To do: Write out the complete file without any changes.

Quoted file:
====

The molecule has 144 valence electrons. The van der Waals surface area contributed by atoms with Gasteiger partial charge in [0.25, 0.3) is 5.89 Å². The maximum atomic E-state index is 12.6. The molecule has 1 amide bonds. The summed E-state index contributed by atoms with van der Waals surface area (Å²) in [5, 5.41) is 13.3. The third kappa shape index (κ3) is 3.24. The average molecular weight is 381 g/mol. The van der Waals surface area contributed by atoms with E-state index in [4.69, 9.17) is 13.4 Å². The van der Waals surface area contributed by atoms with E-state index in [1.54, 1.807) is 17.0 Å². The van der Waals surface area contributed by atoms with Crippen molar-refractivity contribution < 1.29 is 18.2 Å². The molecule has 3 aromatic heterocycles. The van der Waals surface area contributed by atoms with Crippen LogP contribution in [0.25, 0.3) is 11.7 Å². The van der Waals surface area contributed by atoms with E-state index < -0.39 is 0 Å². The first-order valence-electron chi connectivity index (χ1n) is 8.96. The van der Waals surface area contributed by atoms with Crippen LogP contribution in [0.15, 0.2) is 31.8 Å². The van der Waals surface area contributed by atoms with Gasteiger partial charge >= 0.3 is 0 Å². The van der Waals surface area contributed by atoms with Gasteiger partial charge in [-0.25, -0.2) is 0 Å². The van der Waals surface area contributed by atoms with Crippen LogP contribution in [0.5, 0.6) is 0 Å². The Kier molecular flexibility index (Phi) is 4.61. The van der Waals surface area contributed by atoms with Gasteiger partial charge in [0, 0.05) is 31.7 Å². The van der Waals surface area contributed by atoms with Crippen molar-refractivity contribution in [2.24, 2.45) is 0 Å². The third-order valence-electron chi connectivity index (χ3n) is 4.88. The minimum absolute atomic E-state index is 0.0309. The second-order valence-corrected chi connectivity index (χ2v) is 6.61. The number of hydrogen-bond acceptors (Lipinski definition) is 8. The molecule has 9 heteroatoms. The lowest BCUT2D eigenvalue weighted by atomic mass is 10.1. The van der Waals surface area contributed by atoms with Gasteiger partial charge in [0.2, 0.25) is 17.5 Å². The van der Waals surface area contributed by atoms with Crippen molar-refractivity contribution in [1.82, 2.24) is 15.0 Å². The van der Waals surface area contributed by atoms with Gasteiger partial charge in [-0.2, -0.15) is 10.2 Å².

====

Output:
The molecule has 144 valence electrons. The van der Waals surface area contributed by atoms with Gasteiger partial charge in [0.25, 0.3) is 5.89 Å². The maximum atomic E-state index is 12.6. The molecule has 1 amide bonds. The summed E-state index contributed by atoms with van der Waals surface area (Å²) in [5, 5.41) is 13.3. The third kappa shape index (κ3) is 3.24. The average molecular weight is 381 g/mol. The van der Waals surface area contributed by atoms with E-state index in [4.69, 9.17) is 13.4 Å². The van der Waals surface area contributed by atoms with E-state index in [1.54, 1.807) is 17.0 Å². The van der Waals surface area contributed by atoms with Crippen molar-refractivity contribution < 1.29 is 18.2 Å². The molecule has 3 aromatic heterocycles. The van der Waals surface area contributed by atoms with Crippen LogP contribution in [0.25, 0.3) is 11.7 Å². The van der Waals surface area contributed by atoms with E-state index < -0.39 is 0 Å². The first-order valence-electron chi connectivity index (χ1n) is 8.96. The van der Waals surface area contributed by atoms with Crippen LogP contribution in [0.15, 0.2) is 31.8 Å². The van der Waals surface area contributed by atoms with Gasteiger partial charge >= 0.3 is 0 Å². The van der Waals surface area contributed by atoms with Gasteiger partial charge in [-0.25, -0.2) is 0 Å². The van der Waals surface area contributed by atoms with Crippen LogP contribution in [0.5, 0.6) is 0 Å². The Kier molecular flexibility index (Phi) is 4.61. The van der Waals surface area contributed by atoms with Gasteiger partial charge in [0, 0.05) is 31.7 Å². The van der Waals surface area contributed by atoms with Crippen molar-refractivity contribution in [2.24, 2.45) is 0 Å². The third-order valence-electron chi connectivity index (χ3n) is 4.88. The minimum absolute atomic E-state index is 0.0309. The second-order valence-corrected chi connectivity index (χ2v) is 6.61. The number of hydrogen-bond acceptors (Lipinski definition) is 8. The molecule has 9 heteroatoms. The lowest BCUT2D eigenvalue weighted by atomic mass is 10.1. The van der Waals surface area contributed by atoms with Gasteiger partial charge in [0.2, 0.25) is 17.5 Å². The van der Waals surface area contributed by atoms with Crippen molar-refractivity contribution in [1.82, 2.24) is 15.0 Å². The van der Waals surface area contributed by atoms with Gasteiger partial charge in [-0.2, -0.15) is 10.2 Å².